ArnieWeissmannThe good news at a recent meeting of the Association of Travel Marketing Executives sounded almost eccentric: Domestic visitors are down 5% to 6%, but Brazilians are flocking to Orlando. The booking curve for cruises is painfully short, but people are "anxious to get their deposits in" for the Oasis of the Seas, which won't be launched until late 2010. And though a slump has forced Hertz to lay off 4,000 staff, customers will still pay a premium for "green" cars.

But for every silver lining mentioned -- and there were others -- thunderheads rumbled, threatening to blot out the sun.

Among the rumblings were forecasts of industrywide consolidation. But as I listened to a panel of leading marketers, it occurred to me that with credit so tight, that might not occur.

Money might not be available to pick up weak competitors. And even if a stronger company could find capital, would anyone have the appetite for taking on more supply, given the current overcapacity in almost every segment? In this recession, might we see substantial companies simply die rather than being absorbed by competitors?

And where might funding for innovation come from?

Among those in attendance was Mims Wright of Chimney Rock Capital Partners, an investment firm focused on middle-market travel industry transactions. When I posed those questions to him, Wright made it clear that the source of past financing might determine a company's potential for survival.

"Venture capital firms don't have the capital they did before," he said, "and companies in their portfolios are competing with one another for very limited funds. The VCs are doing triage: Let this one go; give this one money. The likelihood of some of these companies going away is high."

There are exceptions, he noted, and a venture-funded enterprise such as the vacation-rental listing company HomeAway, whose strategy from the start was to consolidate its space, will likely still be buying competitors.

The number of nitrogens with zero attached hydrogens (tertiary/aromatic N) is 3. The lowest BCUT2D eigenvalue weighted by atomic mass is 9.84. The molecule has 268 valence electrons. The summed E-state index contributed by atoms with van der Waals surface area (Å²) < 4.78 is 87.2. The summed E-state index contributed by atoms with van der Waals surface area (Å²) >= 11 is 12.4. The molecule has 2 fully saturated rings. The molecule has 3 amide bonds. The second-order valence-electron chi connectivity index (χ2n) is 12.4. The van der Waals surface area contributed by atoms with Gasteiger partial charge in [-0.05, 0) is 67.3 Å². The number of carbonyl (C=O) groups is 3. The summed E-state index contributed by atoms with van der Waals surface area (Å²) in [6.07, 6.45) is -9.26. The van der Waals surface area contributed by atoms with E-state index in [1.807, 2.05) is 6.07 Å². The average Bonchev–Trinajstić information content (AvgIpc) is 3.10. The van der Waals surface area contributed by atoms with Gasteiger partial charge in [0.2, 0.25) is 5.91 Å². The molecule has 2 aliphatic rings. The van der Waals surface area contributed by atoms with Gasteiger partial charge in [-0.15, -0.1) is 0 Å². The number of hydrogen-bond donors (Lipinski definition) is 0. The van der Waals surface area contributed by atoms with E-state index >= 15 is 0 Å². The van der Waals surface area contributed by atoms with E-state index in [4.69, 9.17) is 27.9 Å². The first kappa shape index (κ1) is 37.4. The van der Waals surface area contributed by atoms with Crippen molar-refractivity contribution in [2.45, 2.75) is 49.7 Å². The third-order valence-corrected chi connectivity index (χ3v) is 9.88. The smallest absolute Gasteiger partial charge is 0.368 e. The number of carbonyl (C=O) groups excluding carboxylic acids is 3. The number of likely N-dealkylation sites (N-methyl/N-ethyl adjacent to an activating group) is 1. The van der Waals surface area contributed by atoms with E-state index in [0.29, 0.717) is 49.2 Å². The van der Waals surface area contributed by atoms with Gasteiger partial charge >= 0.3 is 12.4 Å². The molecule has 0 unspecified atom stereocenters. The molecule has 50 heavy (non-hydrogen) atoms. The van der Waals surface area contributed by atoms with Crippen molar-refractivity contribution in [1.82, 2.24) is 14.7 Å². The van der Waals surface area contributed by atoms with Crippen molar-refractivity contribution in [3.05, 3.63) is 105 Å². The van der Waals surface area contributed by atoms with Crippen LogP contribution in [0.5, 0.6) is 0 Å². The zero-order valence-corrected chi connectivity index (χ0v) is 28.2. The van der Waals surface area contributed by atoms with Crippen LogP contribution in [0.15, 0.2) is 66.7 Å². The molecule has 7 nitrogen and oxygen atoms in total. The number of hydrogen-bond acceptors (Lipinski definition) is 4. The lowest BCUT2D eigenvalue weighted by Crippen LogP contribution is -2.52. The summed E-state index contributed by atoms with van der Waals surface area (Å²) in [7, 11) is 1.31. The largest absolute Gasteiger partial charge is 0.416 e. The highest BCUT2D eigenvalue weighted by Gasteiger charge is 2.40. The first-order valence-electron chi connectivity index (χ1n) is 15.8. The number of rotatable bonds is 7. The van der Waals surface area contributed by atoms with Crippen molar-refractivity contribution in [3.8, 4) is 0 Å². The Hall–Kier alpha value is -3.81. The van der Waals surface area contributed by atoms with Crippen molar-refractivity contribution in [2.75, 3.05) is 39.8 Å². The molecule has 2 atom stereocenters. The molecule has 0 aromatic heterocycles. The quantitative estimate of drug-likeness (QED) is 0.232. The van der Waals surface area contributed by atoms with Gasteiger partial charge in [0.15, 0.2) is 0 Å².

After analyzing funding sources for a client, Wright concluded that while public and venture markets are lousy, private equity still has capital available.

"Those funded by private equity are in a little better shape but will also be subject to much lower valuations and much higher requirements for further investment," he said. "A private equity firm will support companies in its portfolio that have a history of positive EBITDA and profits and that have good, solid management. And they will not sell a good company when valuations are low. They will exit when the market is right."

Private equity, he noted, is a major source of funding in travel. "But these firms ... are making smaller investments and will have higher expectations. They may add a company that has strategic importance if it's a bargain, but most will limit investments to companies already in their portfolio."

When looking at the industry in general, Wright sees problems with certain sectors and opportunities for others.

"Tour operators are especially struggling," he said, and most of the industry's consolidation may occur in that sector. "The ones that have been run as a lifestyle business for their owners are the ones being caught and squeezed."

Wright said that high-value hospitality properties with good distribution, "something like Aqua," are "hot." Online travel-related media will continue to do well, as will travel aggregators and agents who offer value and control their supply chain.

What's not hot, he said, are three-star and high-cost luxury properties. Likewise, "Me-too travel websites are in trouble," he said. "You're either TripAdvisor or you're not."

I have been comforting myself with the thought that bad times spur innovation, but Wright was ready to disabuse me of that idea.

"This is not a time to be investing in neat ideas," he said. "Innovation needs oxygen and blood. It needs funding, it needs nurturing and patience, and there's no nurturing and no patience right now. "

It's important to note that Wright was talking about innovation in large-scale businesses. As someone who started a small business during a recession, I'd add that certain recessionary attributes can be helpful. Higher unemployment offers an increased talent pool willing to work for wages they might not consider in good times. Rents are lower, and it's possible to outfit offices with distressed merchandise at a fraction of retail costs. Suppliers are more flexible in negotiations. All of this reduces start-up costs.

As Wright points out, all new ideas need patience, and revenue does not flow easily in tough times. But when we look back at this period five years from now, we might find it was the smallest enterprises in 2009 that set the pace for innovation and growth.

Email Arnie Weissmann at [email protected].

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